The University of Montana is looking for ways to mend a sinking ship, and out-of-state and international students may help fix the school’s budget problem.
The school has been spending and bringing in a lot of money, with its resources stretched thinly over record enrollments just two years ago.
Then, last year, a line broke. Enrollment dropped, and the school has been baling out water from fallen tuition revenues since.
UM President Royce Engstrom warned faculty to plan for dramatic budget cuts. The school is looking for ways to rebuild its revenue streams. It’s likely the school will lean on out-of-state student dollars to help steady the ship.
In fall 1998, 2,885 undergraduate students at UM’s main campus came from out of state. Another 385 were non-resident graduate students.
Close to 600 fewer undergraduates are from out of state this fall, a drop that represents about $12 million annually by current tuition numbers.
Non-residents pay 3.5 times more for tuition — $21,078 in tuition and fees alone this year — than do resident undergrads. While in-state enrollment last fall was 9,858 on the main campus, 2,303 non-residents accounted for about 45 percent of the money brought in by undergraduate tuition.
The school is going to spend money to both recruit out-of-state students and offer low-paying scholarships to entice non-residents to come here.
“We’re not expecting a significant growth of resident students overall in Montana,” said Kevin McRae, Montana University System communications director.
More Montana high school graduates attend UM today than a decade ago, but 389 fewer enrolled in 2012 than the year prior, according to its data digest.
The number of in-state students dropped from 2011 to 2012, and it’s possible the trend will continue.
Enrollment has dropped in Montana’s high schools continuously between 2001 and 2012, according to data from the Montana Office of Public Instruction. So the pool for future in-state recruits to UM may be shrinking.
The looming cuts come after the University was both the biggest and fastest-growing in the MUS, a spot McRae said makes budgeting difficult.
“You have to ask whether being the biggest and fastest growing is a sustainable trend,” McRae said.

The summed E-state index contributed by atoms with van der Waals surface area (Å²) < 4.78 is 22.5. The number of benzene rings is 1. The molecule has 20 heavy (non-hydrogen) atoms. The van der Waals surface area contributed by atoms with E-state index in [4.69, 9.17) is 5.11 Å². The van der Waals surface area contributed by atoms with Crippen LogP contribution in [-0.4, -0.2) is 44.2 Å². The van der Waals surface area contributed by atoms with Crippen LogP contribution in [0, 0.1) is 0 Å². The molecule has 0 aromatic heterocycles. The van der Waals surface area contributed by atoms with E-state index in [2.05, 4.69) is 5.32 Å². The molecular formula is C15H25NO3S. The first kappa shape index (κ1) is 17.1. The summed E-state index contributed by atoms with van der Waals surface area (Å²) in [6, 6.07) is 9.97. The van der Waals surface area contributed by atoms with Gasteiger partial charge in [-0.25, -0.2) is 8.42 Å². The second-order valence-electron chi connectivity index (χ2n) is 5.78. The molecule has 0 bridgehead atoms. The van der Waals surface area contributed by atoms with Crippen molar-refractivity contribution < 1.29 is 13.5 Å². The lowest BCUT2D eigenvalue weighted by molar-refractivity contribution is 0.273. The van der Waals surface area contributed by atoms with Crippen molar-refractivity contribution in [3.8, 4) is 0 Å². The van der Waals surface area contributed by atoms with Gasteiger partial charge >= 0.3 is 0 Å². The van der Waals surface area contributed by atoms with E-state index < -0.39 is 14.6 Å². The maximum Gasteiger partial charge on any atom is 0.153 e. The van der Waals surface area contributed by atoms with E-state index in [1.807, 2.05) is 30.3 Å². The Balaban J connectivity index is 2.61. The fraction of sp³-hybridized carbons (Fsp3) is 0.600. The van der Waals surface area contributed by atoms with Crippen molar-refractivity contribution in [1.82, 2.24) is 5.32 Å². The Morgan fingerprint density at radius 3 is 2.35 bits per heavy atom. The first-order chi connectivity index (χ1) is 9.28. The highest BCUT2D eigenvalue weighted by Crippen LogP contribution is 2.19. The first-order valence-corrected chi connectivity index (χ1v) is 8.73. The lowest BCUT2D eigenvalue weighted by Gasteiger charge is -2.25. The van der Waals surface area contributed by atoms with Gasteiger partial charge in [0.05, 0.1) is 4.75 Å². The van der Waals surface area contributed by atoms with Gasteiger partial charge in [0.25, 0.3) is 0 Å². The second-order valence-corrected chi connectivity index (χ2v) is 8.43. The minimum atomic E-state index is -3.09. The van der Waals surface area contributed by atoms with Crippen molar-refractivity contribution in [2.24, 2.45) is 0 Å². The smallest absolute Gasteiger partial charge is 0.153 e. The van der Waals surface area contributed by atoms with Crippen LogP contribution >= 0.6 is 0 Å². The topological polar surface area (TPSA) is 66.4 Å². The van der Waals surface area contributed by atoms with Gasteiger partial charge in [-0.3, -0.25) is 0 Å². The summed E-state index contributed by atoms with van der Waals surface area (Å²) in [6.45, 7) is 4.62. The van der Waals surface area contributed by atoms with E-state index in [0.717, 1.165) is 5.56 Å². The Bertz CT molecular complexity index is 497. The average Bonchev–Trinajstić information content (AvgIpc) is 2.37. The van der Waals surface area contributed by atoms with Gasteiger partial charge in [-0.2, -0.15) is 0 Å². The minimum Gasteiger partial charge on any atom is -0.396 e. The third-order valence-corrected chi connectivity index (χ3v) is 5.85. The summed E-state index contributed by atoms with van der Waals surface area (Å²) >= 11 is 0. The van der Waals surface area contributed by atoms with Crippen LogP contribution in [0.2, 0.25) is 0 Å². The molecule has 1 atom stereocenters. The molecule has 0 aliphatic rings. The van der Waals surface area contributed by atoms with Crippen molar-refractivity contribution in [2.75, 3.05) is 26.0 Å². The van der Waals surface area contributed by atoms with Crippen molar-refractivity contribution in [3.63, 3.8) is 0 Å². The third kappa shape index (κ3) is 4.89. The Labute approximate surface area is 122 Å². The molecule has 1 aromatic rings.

Jed Liston, UM’s assistant vice president for enrollment, said his office is receiving more resources to help combat the enrollment issues.
“The resources we’ve gotten are from a multitude of different areas, so it’s not just one place,” Liston said.
Liston wouldn’t comment on how much money his office was given. Liston and McRae mentioned dips in enrollment are temporary and always fluctuate.
UM also had the fewest freshmen enrolled for fall 2012 since before 1997. Paired with the drop in high school enrollment, out-of-state and international students’ dollars are increasingly attractive to UM budget directors.
Enrollment estimates for the school’s next fiscal year were due March 15, but the school hadn’t updated the form on its site, so it’s unclear whether the school expects an increase or decline for the coming fall. Early numbers are unreliable, however, and it will be months before the school has a clear picture of fall 2013 enrollment.
The 14-year decline in out-of-state enrollment hasn’t been continuous. The school hit a low point of non-resident enrollment over that span in fall 2007, when 2,118 out-of-state undergraduates paid the higher tuition dollars to come to school here.
The school is now working at getting more students here, and keeping them here.
Since 2002, there are 65 fewer students on the main campus. Missoula College enrollment dropped 336 students from 2011-2012, but has increased from 933 in 2002 to 2,467 in fall 2012.
The school this year is lobbying hard to pass a nearly $100 million bill that would give $29 million to UM to build a new Missoula College campus.
Some students are also cutting their time and money in half by going to the 2-year Missoula College instead of obtaining an undergraduate degree.
In 2002, 78.5 percent of students at UM were undergrads. In fall 2012, 68.2 percent were undergrads. Over that time, the percentage of students attending what was formerly called the College of Technology increased by 9.4 percent.
“It is complex in terms of trying to project the number of students. That may be the most difficult piece” of budget building, said Mick Robinson, MUS deputy commissioner for fiscal affairs.
Even after tuition brought in $993,742 less than expected last year, the school budgeted for an expected increase in tuition dollars brought in to increase $1,601,409 for 2013.
After consecutive enrollment drops this year, it’s clear the school will bring in far less this budget year. It’s not clear what the school will expect to bring in, but it will spend the coming months trying to entice its accepted out-of-state students.